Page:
Include some guiding questions. That way, customers have a take-off point for their review and you get targeted, relevant, actionable feedback. For example:
- What did you like best about… [today’s visit, our product, your experience, etc.]
- What did you like least about… [today’s visit, our product, your experience, etc.]
- Tell us two improvements we should make.
- Would you recommend us to a friend? Why or why not?
Many people are not going to respond to each item, but others will go beyond the questions. In any case, having a question to answer removes the barrier and makes it easier to get started on a review.
Barrier #3: Customers are Too Happy
Remember what we said about people writing reviews when their experience with a business or product has a strong emotional impact? Unfortunately, good experiences tend to leave less of an impression than bad ones. When it comes to the human brain and emotions, bad is literally stronger than good. On a deep level, our brains perceive negative experiences as danger, priming the fight-or-flight response. Positive experiences produce a less extreme reaction in the form of relief, which is associated with lowering our guard and becoming less attentive. And we don’t forget bad experiences because the tendency to remember them more clearly, and for a longer time, is a definite survival advantage.
It’s counter-intuitive, but satisfaction and happiness can be barriers that block reviews, while unhappiness opens the review tap wide. The upside is that you are not likely to have to work to get negative reviews when things go wrong, and a negative review is still a review – you can turn it around to benefit your business. The downside is that you may need to remind happy customers to give you reviews.
This is where follow-up campaigns come in. Plan to reach out to your customers shortly after their visits, and be sure to keep records of the products or services you provide. It never hurts to remind them what you did for them. Follow-up outreach jumps over the barrier caused by blissful forgetfulness, and is one of the surest ways to get more positive online reviews for your business. To help keep yourself from forgetting this important step, you may want to consider using a review management tool to save time and ensure consistency by automating email follow-ups.
Barrier #4: Customers are Too Nice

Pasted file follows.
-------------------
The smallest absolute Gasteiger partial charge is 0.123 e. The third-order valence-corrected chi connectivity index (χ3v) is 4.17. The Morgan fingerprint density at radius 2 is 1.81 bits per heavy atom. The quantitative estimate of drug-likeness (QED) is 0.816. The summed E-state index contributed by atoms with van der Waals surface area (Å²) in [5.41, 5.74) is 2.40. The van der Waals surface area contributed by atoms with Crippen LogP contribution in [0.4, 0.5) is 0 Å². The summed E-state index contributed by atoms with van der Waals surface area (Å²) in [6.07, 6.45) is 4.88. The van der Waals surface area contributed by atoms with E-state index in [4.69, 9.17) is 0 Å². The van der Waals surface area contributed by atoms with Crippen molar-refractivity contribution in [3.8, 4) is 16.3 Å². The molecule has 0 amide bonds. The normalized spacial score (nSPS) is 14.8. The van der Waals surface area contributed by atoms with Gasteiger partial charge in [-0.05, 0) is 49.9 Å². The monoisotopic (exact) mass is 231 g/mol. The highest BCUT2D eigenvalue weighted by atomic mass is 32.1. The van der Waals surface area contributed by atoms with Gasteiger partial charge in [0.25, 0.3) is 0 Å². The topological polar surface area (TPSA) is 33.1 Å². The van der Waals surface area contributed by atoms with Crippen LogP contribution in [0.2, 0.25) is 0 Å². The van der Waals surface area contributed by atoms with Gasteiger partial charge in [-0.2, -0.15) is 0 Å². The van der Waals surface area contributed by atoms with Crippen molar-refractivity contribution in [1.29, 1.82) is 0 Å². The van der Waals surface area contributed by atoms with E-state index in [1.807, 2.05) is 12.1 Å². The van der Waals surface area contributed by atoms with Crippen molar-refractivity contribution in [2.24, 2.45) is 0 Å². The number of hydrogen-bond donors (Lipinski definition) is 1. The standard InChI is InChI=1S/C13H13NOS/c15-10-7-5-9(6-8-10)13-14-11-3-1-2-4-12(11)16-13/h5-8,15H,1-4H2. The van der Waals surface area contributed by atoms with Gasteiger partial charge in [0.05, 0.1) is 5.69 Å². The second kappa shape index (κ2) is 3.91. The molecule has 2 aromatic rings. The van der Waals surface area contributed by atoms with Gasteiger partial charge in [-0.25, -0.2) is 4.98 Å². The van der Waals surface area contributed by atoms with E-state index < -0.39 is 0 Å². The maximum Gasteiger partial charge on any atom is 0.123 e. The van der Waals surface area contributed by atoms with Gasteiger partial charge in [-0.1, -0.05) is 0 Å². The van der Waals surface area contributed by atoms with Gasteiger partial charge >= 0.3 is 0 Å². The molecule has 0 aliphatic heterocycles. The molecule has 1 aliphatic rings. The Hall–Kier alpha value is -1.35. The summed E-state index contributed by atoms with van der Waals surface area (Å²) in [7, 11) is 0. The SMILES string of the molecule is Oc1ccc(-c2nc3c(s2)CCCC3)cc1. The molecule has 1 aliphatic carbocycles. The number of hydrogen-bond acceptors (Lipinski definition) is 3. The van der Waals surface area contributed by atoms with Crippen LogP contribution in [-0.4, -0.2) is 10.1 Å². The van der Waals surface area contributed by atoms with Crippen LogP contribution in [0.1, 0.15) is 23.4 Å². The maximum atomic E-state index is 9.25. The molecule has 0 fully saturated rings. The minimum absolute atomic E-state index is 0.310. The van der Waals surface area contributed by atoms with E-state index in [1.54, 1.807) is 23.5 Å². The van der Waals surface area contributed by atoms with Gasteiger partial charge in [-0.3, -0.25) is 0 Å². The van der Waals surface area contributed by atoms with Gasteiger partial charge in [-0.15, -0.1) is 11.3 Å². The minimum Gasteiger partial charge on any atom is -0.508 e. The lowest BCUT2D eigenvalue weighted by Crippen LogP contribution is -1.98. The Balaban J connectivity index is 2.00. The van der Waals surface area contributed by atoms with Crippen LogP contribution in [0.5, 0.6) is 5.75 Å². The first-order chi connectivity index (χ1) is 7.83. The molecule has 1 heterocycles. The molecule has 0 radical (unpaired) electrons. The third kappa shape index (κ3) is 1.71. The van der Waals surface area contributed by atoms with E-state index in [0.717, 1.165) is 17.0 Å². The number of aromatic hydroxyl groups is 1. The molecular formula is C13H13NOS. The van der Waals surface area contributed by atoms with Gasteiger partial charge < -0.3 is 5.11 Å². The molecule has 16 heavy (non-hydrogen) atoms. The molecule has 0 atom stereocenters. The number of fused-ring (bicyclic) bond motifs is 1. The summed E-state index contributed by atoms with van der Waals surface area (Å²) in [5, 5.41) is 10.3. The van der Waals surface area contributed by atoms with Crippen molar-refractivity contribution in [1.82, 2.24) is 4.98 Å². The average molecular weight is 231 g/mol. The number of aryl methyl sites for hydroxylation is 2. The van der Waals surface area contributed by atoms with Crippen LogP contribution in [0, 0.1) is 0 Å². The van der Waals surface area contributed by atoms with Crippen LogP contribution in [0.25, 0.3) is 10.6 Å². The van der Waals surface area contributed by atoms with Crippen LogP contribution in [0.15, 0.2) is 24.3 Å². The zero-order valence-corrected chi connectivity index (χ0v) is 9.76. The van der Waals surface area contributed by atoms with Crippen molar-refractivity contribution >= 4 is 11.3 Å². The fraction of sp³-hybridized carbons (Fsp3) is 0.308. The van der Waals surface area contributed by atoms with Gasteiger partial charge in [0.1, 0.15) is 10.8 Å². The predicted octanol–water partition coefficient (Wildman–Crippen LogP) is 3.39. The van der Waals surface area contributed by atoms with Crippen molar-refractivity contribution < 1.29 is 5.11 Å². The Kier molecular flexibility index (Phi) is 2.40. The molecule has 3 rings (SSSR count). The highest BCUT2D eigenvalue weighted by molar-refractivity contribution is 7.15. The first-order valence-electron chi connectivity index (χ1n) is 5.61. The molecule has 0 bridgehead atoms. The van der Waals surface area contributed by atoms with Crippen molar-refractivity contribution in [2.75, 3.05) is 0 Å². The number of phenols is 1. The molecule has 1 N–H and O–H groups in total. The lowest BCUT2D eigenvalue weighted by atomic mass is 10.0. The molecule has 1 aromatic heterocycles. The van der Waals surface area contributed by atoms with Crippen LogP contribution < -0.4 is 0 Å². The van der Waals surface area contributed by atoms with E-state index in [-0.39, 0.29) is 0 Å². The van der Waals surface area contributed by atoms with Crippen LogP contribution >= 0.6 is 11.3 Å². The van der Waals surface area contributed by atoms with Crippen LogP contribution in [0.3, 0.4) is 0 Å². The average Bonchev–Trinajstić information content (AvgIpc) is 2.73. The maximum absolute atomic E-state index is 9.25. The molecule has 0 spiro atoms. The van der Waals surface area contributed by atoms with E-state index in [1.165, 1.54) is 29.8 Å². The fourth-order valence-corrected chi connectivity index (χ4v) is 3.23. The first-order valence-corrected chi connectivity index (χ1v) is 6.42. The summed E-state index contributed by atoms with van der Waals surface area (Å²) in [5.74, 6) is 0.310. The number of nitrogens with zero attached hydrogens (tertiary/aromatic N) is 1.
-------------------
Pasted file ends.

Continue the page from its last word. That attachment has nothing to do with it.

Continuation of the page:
Face it – real honesty is not one of our most valued social traits. We are trained to be nice all the time, to tell the white lie, to keep our mouths shut if we can’t say something positive. Especially in today’s climate of over-sensitivity to everything, even people who might like to give you a compliment would rather say nothing at all than risk having something taken the wrong way. This cuts us off from potential good reviews as well as from valuable constructive criticism.
You actually need to create a “safe space” for your customers if you want them to open up to you. Be sure that people feel comfortable and respected when visiting your business. Create an atmosphere that communicates your value of transparency and honesty. Request all types of feedback from your customers, and when negative reviews come in, show that you are grateful for the chance to make things right and learn ways to make your business more successful. Build trust with your customers to break down the niceness barrier. You will earn their loyalty, and their forgiveness when it is needed.
Break Down the Barriers to Get More Online Reviews
A solid stream of positive online reviews is one of the most useful and effective marketing tools you can get, and review generation, when it’s done right, is a very cost-effective component of your overall marketing spend. It’s not hard to increase the effectiveness of your online review generation efforts once you know a little about the psychology behind online review posting behavior. Fine-tune your approach and your review management toolset, remove the barriers, and start getting more positive online reviews for your business.